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Finally, the last Bears pre-season game

Let’s all yell a collective hooray! The Bears wrap up the pre-season with one final tune-up in Cleveland on Thursday. Here are some key things to watch in this last game.

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Let’s all yell a collective hooray! Players and fans can’t wait for the real football season to begin in earnest on September 9th at Soldier Field, but the Bears wrap up the pre-season with one final tune-up in Cleveland on Thursday. Here are some key things to watch for in that game:

Key injuries surfacing

Injuries may get safety Anthony Walters a spot on the roster. (AP Photo/Julio Cortez)

Chicago Bears’ Anthony Walters (37) looks on during the first half of an NFL preseason football game against the New York Giants Friday, Aug. 24, 2012, in East Rutherford, N.J. (AP Photo/Julio Cortez)


Injuries have crept up on the Bears the past few weeks. Rookie Brandon Hardin injured his neck against Washington, severely enough that now he’s out for the year. The team is relying on a rookie punter Ryan Quigley to nurse them through this final game until Adam Podlesh can kick. But if Podlesh’s hip is still a problem when the season starts, will the Bears go with a rookie in this key role of special teams?

Heaven knows when the injury status of linebacker Brian Urlacher will be known for certain. Right now, Nick Roach is playing the middle of the linebacking corps and Geno Hayes is on the outside. Urlacher’s absence should not phase Roach, though: He is more prepared than he was three years ago filling in for the All-Pro linebacker. This Bears defense just operates best with Urlacher running sideline to sideline and covering the middle of the field. Even if he does come back in time for the opener against the Indianapolis Colts, will he be able to play his usual game?

Nagging issues at the “O” line

This last game will have very few regular players in it even though there were some glaring issues after the last game in New York. The pass protection was much better with both rotating left tackles J’Marcus Webb and Chris Williams. The running game left a big question mark since it was very dismal as far as the numbers go. Offensive coordinator Mike Tice said, “We have some things in the run game that we have to clean up and focus on the details as players and coaches.” With all the money the team forked out for Matt Forte, I am sure the organization would love to see this fixed.

How about the men in stripes?

Those replacement refs throwing yellow flags, meanwhile, may wind up doing it during the regular season — what a joke. The regular referees are still in a labor dispute with the NFL. In a league worth billions it’s unfortunate that an agreement has not been reached. The regular NFL refs are not perfect, but they know the rules, the speed of the game and most of the players in the league. Working high school or college games can’t fully prepare a less-experience official for the pressures and the intricacies of an NFL game. Factoring in concerns of player safety especially, a resolution should get done. But will it, with the season just days away?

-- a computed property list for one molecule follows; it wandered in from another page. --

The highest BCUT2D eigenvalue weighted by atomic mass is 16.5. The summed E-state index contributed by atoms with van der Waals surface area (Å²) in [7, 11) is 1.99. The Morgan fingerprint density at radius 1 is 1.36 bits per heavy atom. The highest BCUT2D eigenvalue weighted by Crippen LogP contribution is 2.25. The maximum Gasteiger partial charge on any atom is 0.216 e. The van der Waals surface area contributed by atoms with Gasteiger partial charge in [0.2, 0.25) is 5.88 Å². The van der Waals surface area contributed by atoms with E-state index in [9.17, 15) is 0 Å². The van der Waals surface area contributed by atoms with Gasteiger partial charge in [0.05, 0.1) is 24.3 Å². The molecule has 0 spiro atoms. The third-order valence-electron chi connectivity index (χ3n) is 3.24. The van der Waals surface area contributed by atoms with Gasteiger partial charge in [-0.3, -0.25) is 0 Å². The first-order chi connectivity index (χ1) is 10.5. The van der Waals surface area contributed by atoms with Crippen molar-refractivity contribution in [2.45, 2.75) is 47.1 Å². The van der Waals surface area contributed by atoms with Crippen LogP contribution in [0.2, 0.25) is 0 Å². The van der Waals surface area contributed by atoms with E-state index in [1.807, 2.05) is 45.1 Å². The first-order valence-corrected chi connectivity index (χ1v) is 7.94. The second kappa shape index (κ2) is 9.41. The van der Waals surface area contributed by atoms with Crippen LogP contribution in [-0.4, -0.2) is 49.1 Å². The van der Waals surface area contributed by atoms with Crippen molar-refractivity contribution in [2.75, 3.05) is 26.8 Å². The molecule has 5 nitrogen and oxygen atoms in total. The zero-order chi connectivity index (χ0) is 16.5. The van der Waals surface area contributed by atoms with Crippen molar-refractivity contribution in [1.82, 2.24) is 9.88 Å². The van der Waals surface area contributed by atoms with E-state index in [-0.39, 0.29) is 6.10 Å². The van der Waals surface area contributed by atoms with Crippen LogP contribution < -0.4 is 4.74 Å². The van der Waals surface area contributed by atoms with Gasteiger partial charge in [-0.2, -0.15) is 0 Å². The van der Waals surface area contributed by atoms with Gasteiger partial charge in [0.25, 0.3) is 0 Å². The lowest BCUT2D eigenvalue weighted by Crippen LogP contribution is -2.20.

Reducing the roster

Ryan Quigley filling in for injured punter Adam Podlesh. (AP Photo/Bill Kostroun)

New York Giants defensive back Dante Hughes blocks a punt by Chicago Bears’ Ryan Quigley during the first half of an NFL preseason football game Friday, Aug. 24, 2012, in East Rutherford, N.J. (AP Photo/Bill Kostroun)


Thursday, starters will watch from the sidelines (trying to look interested), while several very anxious players wait for their Bears careers to be decided. The team has to reduce their roster to 53 players on Friday; head coach Lovie Smith says it’s “tough” when you have to tell players that they are no longer part of the team. However, some of these players may return when the practice squad is formed on Saturday or if an injury happens.

There is a battle for the last running back: Since Kahlil Bell was cut, Lorenzo Booker and Armando Allen are fighting to claim that spot.

Will the Bears go with 5-6 or 7 receivers on their roster? If it’s a smaller number, then the battle between Dane Sanzenbacher, Rashid Davis and Joe Anderson will be important. Their play on special teams will likely be the deciding factor as it is with most of the final players to make the Bears squad. Davis has played pro-ball 12 seasons (Arena and NFL) and he has never been cut; but “it would be easier for me than a rookie,” he said. “I’ve been blessed and my wife and I have done well with the money I’ve made.” Not that he wants it to end; Davis said he wants to make it hard for the coaches to release him.

How many tight ends will this team carry? Kellen Davis, Matt Spaeth and rookie Evan Rodriquez are likely set, but will Kyle Adams retain a job?

Did rookie Isaiah Frey show enough to be added to the secondary? Some of the injuries at safety may give Anthony Walters more of an opening to play for the Bears. Walters was undrafted this year and does not have a permanent residency. “I don’t have an apartment; I am still living where they (the Bears) set me up.”

Just like all pre-season games, the score doesn’t matter, but these final roster cuts are important for back-ups in case of injuries. Of course, the make-up of the special teams is determined by the players that make the final cut. So when you watch the game, look for the players that are aggressive but not accruing any penalties.

There will be no Cutler, Marshall, Briggs or Forte Thursday night, just several young men hoping to show the coaching staff they belong on the Bears roster. With Lovie Smith in the final year of his contract, his final 53-man roster has to perform this season — or the Bears head coach may not be here next year.

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